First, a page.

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Geology and Assessment of Undiscovered Oil and Gas Resources in the Lodgepole Formation, Williston Basin, North Dakota and Montana

Gaswirth, Stephanie B.1; Pollastro, Richard M.1; Anna, Lawrence 1; Lillis, Paul 1; Roberts, Laura N.R. 1
1 U.S. Geological Survey, Denver, CO.

The U.S. Geological Survey (USGS) recently completed an assessment of the technically recoverable undiscovered oil and gas resources of the U.S. portion of the Williston Basin. The assessment is based on geologic elements and processes within a petroleum system, which include detailed stratigraphic and structural framework studies and petroleum-system modeling, as well as on historical exploration data and production analyses that are applicable to resource estimation. Using this approach, the USGS defined ten total petroleum systems (TPS) in the Williston Basin that included thirteen conventional assessment units (AU) and six continuous (unconventional) AUs. Two of the TPSs include the Mississippian Madison Group: (1) the Bakken-Lodgepole TPS, which includes the Lodgepole Formation; and (2) the Madison TPS, which includes the Mission Canyon and Charles Formations. The Madison Group has been the largest producer of oil to date, with over 1 BBO produced from the Mission Canyon and Charles Formations and 50 MMBO from the Lodgepole Formation.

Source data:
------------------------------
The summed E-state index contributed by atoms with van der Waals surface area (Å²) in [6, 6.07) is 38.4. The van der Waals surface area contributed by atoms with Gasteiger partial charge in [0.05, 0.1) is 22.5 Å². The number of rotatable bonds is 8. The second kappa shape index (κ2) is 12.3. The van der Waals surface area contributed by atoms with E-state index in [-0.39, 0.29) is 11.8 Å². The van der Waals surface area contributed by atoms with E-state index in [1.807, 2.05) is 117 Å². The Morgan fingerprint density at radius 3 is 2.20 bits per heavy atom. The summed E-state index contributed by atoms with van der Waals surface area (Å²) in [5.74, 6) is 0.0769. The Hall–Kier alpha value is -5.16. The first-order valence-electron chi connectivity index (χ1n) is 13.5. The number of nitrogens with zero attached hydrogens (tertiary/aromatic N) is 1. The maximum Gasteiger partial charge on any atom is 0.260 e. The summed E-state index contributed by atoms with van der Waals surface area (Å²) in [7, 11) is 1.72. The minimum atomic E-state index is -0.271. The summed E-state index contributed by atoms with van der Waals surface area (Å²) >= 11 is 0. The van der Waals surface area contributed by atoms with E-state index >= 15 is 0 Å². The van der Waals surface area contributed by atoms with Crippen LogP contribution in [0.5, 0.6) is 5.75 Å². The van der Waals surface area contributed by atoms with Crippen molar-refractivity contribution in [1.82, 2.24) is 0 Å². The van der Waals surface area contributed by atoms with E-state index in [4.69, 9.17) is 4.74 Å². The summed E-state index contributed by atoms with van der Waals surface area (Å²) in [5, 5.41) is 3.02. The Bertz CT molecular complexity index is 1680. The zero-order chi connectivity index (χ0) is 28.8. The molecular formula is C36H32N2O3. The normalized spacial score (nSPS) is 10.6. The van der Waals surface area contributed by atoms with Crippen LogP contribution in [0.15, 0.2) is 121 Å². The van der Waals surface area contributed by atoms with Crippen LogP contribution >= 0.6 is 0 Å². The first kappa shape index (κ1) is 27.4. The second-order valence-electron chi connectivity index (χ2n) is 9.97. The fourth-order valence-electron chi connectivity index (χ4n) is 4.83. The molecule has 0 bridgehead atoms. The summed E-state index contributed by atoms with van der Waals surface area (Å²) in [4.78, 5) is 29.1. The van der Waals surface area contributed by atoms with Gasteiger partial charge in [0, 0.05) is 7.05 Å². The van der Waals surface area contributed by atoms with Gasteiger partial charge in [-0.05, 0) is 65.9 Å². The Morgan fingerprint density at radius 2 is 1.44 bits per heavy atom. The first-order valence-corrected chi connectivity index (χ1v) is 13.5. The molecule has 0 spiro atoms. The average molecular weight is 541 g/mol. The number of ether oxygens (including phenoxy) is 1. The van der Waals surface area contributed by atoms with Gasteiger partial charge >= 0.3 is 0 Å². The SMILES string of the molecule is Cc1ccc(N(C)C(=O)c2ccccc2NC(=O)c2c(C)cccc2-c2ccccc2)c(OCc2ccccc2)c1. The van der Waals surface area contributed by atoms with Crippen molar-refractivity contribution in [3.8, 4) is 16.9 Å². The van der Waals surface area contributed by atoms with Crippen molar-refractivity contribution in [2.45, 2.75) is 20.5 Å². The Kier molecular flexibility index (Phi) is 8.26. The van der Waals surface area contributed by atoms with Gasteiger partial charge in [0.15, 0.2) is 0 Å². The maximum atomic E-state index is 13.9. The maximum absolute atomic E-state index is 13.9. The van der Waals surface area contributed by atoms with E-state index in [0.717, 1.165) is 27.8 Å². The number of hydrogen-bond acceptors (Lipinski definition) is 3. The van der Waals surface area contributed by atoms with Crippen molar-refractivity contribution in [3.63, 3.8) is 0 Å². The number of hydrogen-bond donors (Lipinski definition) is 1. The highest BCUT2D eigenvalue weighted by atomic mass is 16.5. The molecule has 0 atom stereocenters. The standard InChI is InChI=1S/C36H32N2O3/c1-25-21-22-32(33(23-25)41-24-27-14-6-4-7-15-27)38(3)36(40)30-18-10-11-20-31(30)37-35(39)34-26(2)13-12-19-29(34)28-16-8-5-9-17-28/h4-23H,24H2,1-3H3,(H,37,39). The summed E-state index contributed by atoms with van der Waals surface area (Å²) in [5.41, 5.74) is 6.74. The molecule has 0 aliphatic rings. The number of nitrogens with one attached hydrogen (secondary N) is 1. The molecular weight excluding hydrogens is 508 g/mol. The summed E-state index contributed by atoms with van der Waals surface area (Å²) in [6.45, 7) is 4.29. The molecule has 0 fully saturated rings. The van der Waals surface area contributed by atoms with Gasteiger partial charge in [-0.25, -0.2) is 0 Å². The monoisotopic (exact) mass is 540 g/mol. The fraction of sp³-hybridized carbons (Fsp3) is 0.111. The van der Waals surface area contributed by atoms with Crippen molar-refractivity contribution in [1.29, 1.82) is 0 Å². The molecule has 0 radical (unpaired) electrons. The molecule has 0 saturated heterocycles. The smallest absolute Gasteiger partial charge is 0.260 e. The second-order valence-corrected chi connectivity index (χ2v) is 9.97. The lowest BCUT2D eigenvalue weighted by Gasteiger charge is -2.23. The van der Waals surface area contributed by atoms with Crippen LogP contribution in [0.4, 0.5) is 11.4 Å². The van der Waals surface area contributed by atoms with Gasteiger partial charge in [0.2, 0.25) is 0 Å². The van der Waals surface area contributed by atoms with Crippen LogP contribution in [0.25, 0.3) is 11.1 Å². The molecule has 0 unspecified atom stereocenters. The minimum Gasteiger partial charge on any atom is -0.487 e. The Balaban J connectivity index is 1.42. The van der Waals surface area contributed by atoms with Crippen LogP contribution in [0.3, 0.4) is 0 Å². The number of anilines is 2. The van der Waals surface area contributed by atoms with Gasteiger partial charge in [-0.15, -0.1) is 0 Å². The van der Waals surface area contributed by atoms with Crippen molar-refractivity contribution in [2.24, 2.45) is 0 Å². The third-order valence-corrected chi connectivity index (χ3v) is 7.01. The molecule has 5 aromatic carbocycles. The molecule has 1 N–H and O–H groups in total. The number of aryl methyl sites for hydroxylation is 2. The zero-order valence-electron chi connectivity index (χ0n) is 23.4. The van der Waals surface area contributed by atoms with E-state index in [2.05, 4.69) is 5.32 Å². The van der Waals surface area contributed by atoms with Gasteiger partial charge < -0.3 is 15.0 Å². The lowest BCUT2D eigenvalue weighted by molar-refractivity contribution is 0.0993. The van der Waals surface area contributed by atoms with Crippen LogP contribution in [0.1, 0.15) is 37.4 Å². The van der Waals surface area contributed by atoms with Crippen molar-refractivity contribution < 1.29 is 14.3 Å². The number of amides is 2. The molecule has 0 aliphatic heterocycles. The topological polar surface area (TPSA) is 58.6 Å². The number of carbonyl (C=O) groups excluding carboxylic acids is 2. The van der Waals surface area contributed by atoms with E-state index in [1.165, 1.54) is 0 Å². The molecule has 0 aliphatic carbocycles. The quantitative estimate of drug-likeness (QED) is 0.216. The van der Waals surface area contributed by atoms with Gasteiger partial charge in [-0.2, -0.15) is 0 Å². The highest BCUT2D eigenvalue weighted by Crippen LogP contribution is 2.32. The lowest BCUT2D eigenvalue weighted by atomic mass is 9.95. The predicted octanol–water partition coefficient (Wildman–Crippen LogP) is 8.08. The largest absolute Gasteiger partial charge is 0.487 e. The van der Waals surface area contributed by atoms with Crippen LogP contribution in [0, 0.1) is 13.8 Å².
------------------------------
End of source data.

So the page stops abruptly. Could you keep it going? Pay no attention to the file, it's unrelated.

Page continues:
The Bakken-Lodgepole TPS is defined as the area in which oil generated from the upper and lower shales of the Bakken Formation has accumulated in reservoirs in the Bakken and Lodgepole Formations. The eastern extent of the TPS is defined by the limit of distribution of the upper Bakken shale, the southern extent is defined by extension of the 12-mi-wide buffer zone that has been established for mound production, and the western extent is marked by the province boundary. Two conventional AUs were identified in the Bakken-Lodgepole TPS, including one in the Bakken Formation and the second in the Waulsortian mound reservoirs of the lower part of the Lodgepole Formation. Lodgepole mound production has been historically restricted to a limited area in Stark County, North Dakota. Reservoirs are sealed by middle and upper Lodgepole tight argillaceous limestones. Other nonproductive mounds and mound-like structures have been identified in the Lodgepole Formation. This lack of productivity is strongly correlated with the defined oil window of the Bakken shales, and also indicates the likelihood of limited lateral migration of Bakken oil into Lodgepole reservoirs in North Dakota and Montana. Such considerations limited the estimated technically recoverable resources to a mean of 8 MMBO for the Lodgepole Formation conventional reservoirs in the U.S.


AAPG Search and Discovery Article #90090©2009 AAPG Annual Convention and Exhibition, Denver, Colorado, June 7-10, 2009